IgA nephropathy is the leading cause of kidney failure. Around half of those with IgA nephropathy will see worsening kidney function over many years. For some people, this happens more quickly. About 1 in 4 adults with IgA nephropathy end up with end-stage renal disease.
In 25% of people with IgA nephropathy, the disease continues to make small amounts of protein and blood leak into the urine, but the kidneys don't have any other damage.
Some people aren’t even aware they have it. Some even reach remission. But alongside these varied outcomes, there are other challenges to consider.
Complications of IgA Nephropathy
Because IgA affects how well your kidneys can filter your blood, it can cause problems such as:
High blood pressure. IgA builds up in your kidneys, and that buildup causes damage over time that can raise your blood pressure. Increased blood pressure also harms your kidneys, speeding up the damage to your filtering system. High blood pressure also puts a strain on your heart and the rest of the circulation, increasing your risk of heart disease.
High cholesterol. Kidney disease and cholesterol are linked. When your cholesterol goes up, so does your risk of heart attack and stroke.
Acute kidney failure. If your kidneys can’t filter your blood, waste products build up quickly and your kidneys may shut down abruptly.
Nephrotic syndrome. This set of problems happens when IgA buildup damages your glomeruli, which are the small units that filter your blood. It causes high urine protein levels, low blood protein levels, high cholesterol, and swelling of your eyelids, feet, and abdomen.
Complications of End-Stage Renal Disease
If your IgA nephropathy progresses to end-stage renal disease, you may have symptoms directly related to the improper or incomplete filtration of your blood. These include:
- Changes in how often you pee
- Loss of appetite
- Easy bleeding
- Bone, joint, and muscle pain
- Changes in blood sugar
- Nerve damage in your legs and arms
- Fluid buildup around the lungs
- High blood pressure, heart attack, and heart failure
- High potassium levels
- Higher risk of infection
- Fertility problems or miscarriage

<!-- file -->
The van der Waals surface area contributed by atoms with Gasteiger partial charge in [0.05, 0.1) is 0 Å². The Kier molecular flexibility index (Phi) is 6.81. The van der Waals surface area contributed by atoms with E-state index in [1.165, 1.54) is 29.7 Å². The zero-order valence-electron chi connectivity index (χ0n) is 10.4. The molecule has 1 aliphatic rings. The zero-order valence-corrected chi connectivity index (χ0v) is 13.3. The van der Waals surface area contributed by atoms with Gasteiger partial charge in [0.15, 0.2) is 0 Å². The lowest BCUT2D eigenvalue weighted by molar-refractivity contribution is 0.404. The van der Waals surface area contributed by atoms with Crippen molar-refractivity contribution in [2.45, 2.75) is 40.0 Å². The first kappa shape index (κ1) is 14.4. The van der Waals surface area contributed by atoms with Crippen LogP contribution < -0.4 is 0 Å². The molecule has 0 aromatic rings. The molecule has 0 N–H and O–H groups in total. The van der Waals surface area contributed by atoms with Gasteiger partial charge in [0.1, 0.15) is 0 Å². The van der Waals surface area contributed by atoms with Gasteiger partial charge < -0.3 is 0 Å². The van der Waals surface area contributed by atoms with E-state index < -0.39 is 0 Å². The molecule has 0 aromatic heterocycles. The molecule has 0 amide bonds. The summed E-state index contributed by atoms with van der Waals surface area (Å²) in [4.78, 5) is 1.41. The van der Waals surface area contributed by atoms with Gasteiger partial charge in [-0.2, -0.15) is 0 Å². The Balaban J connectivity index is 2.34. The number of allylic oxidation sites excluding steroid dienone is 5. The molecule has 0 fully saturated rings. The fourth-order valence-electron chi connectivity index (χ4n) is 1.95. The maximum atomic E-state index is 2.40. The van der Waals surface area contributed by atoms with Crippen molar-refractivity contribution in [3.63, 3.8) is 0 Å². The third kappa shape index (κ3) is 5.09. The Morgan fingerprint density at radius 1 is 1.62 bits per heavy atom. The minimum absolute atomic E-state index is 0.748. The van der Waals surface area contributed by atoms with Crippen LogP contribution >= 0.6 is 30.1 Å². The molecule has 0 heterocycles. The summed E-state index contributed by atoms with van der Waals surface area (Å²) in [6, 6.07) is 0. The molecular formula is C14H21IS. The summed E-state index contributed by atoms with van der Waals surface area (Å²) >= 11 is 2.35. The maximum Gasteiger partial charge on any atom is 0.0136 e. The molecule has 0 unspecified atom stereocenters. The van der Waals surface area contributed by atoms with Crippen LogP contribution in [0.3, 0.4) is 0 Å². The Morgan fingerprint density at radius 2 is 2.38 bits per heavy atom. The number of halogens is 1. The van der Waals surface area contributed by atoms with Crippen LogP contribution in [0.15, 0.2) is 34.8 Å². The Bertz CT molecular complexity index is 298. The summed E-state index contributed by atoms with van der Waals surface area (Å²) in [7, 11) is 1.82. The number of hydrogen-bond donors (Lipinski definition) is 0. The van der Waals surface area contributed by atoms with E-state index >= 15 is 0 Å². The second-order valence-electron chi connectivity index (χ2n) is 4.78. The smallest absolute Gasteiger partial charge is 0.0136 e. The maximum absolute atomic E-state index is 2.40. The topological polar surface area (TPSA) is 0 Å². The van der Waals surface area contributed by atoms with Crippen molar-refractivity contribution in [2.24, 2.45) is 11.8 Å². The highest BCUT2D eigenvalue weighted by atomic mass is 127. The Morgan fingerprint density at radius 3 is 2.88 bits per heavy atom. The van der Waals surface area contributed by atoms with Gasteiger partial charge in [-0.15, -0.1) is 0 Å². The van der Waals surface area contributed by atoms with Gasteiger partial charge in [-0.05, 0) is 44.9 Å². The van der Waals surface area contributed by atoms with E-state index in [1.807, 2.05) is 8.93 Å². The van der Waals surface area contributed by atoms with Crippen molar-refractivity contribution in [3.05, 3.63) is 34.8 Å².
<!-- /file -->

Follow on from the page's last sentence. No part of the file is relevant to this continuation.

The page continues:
- Restless legs syndrome
- Stroke, seizures, and dementia
- Weaker bones and higher risk of fractures
Kidney Transplant Issues
The goal of IgA nephropathy treatment is to avoid dialysis or the need for a kidney transplant. But in some cases, a transplant is the only option. It won’t cure your kidney disease, but it can treat it.
A successful transplant can be a challenge. That’s because IgA nephropathy may eventually damage the new kidney. One study found that after 10 years, IgA nephropathy came back in 19% of those who had a kidney transplant. About 4 out of 10 (40%) transplanted kidneys in people with IgA nephrology eventually fail.
Another hurdle is the lack of kidneys available in the U.S. for transplant. More than 90,000 people are waiting for kidney transplants, but only about 20,000 are performed each year.
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Cleveland Clinic: “IgA Nephropathy.”
National Health Service: “IgA Nephropathy.”
Mayo Clinic: “IgA nephropathy (Berger's disease).”
Clinical Journal of the American Society of Nephrology: “Recurrence of IgA Nephropathy after Kidney Transplantation in Adults.”
American Kidney Fund: “IgA nephropathy.”
Journal of the American Society of Nephrology: “Assessment of the Utility of Kidney Histology as a Basis for Discarding Organs in the United States: A Comparison of International Transplant Practices and Outcomes.”
Penn Medicine: “Too Many Donor Kidneys Are Discarded in U.S. Before Transplantation.”